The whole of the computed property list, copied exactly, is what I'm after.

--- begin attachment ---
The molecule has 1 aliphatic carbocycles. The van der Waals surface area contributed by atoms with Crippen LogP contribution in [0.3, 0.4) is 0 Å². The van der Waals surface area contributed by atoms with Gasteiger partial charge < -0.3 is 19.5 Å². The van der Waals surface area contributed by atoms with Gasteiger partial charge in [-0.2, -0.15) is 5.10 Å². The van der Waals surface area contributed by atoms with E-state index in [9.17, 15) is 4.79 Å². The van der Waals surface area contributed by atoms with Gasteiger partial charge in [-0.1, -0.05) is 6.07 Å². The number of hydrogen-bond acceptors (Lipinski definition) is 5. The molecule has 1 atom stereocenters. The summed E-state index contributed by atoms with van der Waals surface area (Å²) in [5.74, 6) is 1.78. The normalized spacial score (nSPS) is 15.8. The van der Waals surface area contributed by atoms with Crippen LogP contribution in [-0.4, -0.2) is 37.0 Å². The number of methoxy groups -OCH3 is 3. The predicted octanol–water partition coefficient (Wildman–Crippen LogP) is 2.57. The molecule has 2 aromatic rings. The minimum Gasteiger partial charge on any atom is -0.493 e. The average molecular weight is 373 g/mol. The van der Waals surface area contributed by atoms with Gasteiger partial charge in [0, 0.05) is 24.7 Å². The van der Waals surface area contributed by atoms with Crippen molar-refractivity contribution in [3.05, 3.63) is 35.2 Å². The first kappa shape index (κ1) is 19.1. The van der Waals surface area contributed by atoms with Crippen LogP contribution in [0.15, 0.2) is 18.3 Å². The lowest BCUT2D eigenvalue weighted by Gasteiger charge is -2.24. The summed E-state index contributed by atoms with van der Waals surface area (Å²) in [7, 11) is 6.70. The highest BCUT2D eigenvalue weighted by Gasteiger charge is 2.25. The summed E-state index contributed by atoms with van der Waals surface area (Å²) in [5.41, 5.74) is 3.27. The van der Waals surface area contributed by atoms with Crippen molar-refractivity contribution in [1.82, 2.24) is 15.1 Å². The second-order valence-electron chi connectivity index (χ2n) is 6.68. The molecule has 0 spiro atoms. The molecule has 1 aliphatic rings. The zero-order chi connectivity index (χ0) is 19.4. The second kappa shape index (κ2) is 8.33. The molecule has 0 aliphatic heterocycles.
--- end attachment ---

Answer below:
The molecule has 1 aliphatic carbocycles. The van der Waals surface area contributed by atoms with Crippen LogP contribution in [0.3, 0.4) is 0 Å². The van der Waals surface area contributed by atoms with Gasteiger partial charge < -0.3 is 19.5 Å². The van der Waals surface area contributed by atoms with Gasteiger partial charge in [-0.2, -0.15) is 5.10 Å². The van der Waals surface area contributed by atoms with E-state index in [9.17, 15) is 4.79 Å². The van der Waals surface area contributed by atoms with Gasteiger partial charge in [-0.1, -0.05) is 6.07 Å². The number of hydrogen-bond acceptors (Lipinski definition) is 5. The molecule has 1 atom stereocenters. The summed E-state index contributed by atoms with van der Waals surface area (Å²) in [5.74, 6) is 1.78. The normalized spacial score (nSPS) is 15.8. The van der Waals surface area contributed by atoms with Crippen LogP contribution in [-0.4, -0.2) is 37.0 Å². The number of methoxy groups -OCH3 is 3. The predicted octanol–water partition coefficient (Wildman–Crippen LogP) is 2.57. The molecule has 2 aromatic rings. The minimum Gasteiger partial charge on any atom is -0.493 e. The average molecular weight is 373 g/mol. The van der Waals surface area contributed by atoms with Gasteiger partial charge in [0, 0.05) is 24.7 Å². The van der Waals surface area contributed by atoms with Crippen molar-refractivity contribution in [3.05, 3.63) is 35.2 Å². The first kappa shape index (κ1) is 19.1. The van der Waals surface area contributed by atoms with Crippen LogP contribution in [0.15, 0.2) is 18.3 Å². The lowest BCUT2D eigenvalue weighted by Gasteiger charge is -2.24. The summed E-state index contributed by atoms with van der Waals surface area (Å²) in [7, 11) is 6.70. The highest BCUT2D eigenvalue weighted by Gasteiger charge is 2.25. The summed E-state index contributed by atoms with van der Waals surface area (Å²) in [5.41, 5.74) is 3.27. The van der Waals surface area contributed by atoms with Crippen molar-refractivity contribution in [1.82, 2.24) is 15.1 Å². The second-order valence-electron chi connectivity index (χ2n) is 6.68. The molecule has 0 spiro atoms. The molecule has 1 aliphatic rings. The zero-order chi connectivity index (χ0) is 19.4. The second kappa shape index (κ2) is 8.33. The molecule has 0 aliphatic heterocycles.